An introduction to the structure and function of the human integumentary (skin), cardiovascular, respiratory, gastrointestinal, renal/urinary and reproductive systems.
How does your heart pump and your gut absorb nutrients and how do your kidneys
control water balance when you are sleeping, running a marathon at the equator or
climbing Mt Everest. This paper will introduce you to the structure (Anatomy) and
function (Physiology) of your body systems and begin to explain why the body operates
as such an efficient machine under a range of normal conditions.
HUBS 192 will build on the principle of homeostasis developed in HUBS 191 with consideration of five main body systems: skin, cardiovascular, respiratory, gastrointestinal, renal/urinary and reproductive systems.
|Paper title||Human Body Systems 2|
|Subject||Human Body Systems|
|Teaching period||Semester 2 (On campus)|
|Domestic Tuition Fees (NZD)||$1,110.75|
|International Tuition Fees||Tuition Fees for international students are elsewhere on this website.|
- HUBS 191
- ANAT 101, ANAT 120, PHSE 192, PHSL 101
- Schedule C
Essential for Health Sciences First Year; BSc majors in Anatomy, Physiology, Human Nutrition; and BBiomedSc majors in Drugs and Human Health, Functional Human Biology, Infection and Immunity, Molecular Basis of Health and Disease, Nutrition and Metabolism in Human Health, Reproduction, Genetics and Development.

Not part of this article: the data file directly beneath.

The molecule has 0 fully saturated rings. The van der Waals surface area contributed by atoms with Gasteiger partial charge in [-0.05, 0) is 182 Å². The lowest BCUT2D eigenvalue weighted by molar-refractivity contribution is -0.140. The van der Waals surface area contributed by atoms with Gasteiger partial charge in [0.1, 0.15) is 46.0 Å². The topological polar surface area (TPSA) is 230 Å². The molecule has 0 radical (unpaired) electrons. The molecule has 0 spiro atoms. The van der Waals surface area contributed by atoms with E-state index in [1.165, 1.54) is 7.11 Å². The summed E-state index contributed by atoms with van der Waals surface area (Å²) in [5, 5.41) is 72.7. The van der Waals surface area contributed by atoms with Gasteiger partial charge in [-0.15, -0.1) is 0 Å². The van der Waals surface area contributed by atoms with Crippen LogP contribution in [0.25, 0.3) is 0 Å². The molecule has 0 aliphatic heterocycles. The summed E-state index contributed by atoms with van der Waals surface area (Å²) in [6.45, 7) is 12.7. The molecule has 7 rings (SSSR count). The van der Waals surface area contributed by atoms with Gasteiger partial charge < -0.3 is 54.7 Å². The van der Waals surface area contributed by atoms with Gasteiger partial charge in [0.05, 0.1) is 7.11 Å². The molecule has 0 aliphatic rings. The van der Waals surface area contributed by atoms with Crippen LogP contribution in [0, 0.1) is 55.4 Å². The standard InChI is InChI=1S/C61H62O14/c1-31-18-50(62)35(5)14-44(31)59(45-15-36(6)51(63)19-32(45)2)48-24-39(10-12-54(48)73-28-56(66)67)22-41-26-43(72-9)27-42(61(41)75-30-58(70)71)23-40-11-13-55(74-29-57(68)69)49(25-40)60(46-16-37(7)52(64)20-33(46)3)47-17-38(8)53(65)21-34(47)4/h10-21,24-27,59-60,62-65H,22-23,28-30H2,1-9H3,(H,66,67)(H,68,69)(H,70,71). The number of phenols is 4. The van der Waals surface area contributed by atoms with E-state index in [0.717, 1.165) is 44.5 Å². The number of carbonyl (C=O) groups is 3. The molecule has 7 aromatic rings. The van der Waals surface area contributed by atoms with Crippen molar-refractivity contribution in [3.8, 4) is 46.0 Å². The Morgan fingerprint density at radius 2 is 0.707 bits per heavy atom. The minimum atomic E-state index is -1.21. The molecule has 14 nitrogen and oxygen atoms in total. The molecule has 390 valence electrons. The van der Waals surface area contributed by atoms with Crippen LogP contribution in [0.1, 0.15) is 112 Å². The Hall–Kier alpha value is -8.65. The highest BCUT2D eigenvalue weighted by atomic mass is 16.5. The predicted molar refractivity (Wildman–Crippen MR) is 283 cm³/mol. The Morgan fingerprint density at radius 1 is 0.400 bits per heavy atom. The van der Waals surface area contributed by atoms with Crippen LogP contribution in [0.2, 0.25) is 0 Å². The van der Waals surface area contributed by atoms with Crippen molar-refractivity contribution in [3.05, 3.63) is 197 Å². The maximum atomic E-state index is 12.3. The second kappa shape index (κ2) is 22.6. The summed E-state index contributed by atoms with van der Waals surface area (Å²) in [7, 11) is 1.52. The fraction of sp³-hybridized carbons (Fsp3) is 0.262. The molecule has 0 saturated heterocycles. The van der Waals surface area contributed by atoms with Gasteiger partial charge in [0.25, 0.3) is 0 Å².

Course Administrator: Mr Philip Kelly, Professional Practice Fellow
- Teaching staff
- Paper Structure
- Teaching Arrangements
You will attend three lectures each week. Lectures are also video streamed to allow a large number of students to take part in this paper, and we ensure that the lecturer will be in your lecture room regularly. Video-casts of these lectures are placed on Blackboard at 5pm the day of the lecture for student revision. Material to be covered in the lecture is available on the day prior to the lecture to encourage some pre-lecture familiarity and enhance learning in the lecture.
You will attend six 3-hour laboratory sessions on alternate weeks. These sessions are very interactive, with students working in groups in which discussion and problem solving is encouraged.
Required: Martini, Ober, Nath, Bartholomew, Petti (2018). Visual Anatomy and Physiology and Martini’s Atlas of the Human Body. 3rd Edn, Pearson.
- Graduate Attributes Emphasised
- Interdisciplinary perspective, Lifelong learning, Scholarship, Communication, Critical
thinking, Ethics, Information literacy, Self-motivation, Teamwork
View more information about Otago's graduate attributes
- Learning Outcomes
Successful completion of this paper will help students
- To gain a broad understanding and knowledge of the anatomy and physiology of the human body, including fundamental facts and concepts that will form a basis for study in a wide range of Health Science disciplines (e.g. Anatomy, Physiology, Professional Health Science qualifications)
- To become an active learner by taking part in laboratory class discussions and LMs
- To develop a sense of the interconnectedness of knowledge about the body and the interdisciplinary nature of all biomedical knowledge
- To develop an awareness of the scientific basis of knowledge and current research undertaken in the disciplines you study
- To develop independence of learning that equips the student with life-long learning skills